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Abstract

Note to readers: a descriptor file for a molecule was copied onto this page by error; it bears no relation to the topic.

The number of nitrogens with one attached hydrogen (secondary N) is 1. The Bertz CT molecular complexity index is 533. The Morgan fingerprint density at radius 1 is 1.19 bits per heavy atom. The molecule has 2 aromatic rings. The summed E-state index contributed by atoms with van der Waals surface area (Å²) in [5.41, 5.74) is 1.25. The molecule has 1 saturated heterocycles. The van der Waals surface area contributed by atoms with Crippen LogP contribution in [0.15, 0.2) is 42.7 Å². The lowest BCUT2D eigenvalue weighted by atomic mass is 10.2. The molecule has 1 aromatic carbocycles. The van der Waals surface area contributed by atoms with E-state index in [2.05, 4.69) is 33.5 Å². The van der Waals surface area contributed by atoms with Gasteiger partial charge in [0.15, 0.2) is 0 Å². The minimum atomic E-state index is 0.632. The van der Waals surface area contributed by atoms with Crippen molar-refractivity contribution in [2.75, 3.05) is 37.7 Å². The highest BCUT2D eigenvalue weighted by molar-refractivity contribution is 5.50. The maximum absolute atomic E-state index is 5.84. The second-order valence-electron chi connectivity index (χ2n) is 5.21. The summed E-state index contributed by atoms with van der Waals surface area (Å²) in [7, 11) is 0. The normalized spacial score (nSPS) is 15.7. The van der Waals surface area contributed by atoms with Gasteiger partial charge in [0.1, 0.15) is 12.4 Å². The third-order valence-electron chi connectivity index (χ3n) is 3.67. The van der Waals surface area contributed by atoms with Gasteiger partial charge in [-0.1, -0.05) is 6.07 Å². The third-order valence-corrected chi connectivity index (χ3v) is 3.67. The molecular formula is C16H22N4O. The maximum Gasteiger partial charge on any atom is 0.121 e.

In the past decades, much work has been done in science education on large–scale curriculum development, ranging from a “structure–of–the–discipline” approach to STS. At the same time, research on students' ideas has drawn attention to the underestimated problems of learning and teaching, which may largely explain the limited success of the curriculum efforts as far as cognitive learning is concerned. Proposed solutions are mainly inspired by a constructivist cognitive science perspective and are formulated as general teaching strategies that aim at a more or less forced process of “conceptual change.” However, in our view, “developmental research” is needed in which small–scale curriculum development is cyclically coupled to indepth classroom research of teaching–learning processes. Such research should resuit in worked out examples of successful ways of teaching, according to new conceptual curriculum structures. Designing such “didactical” structures constitutes a longer term research program, which asks for international exchange and cooperation. © 1995 John Wiley & Sons, Inc.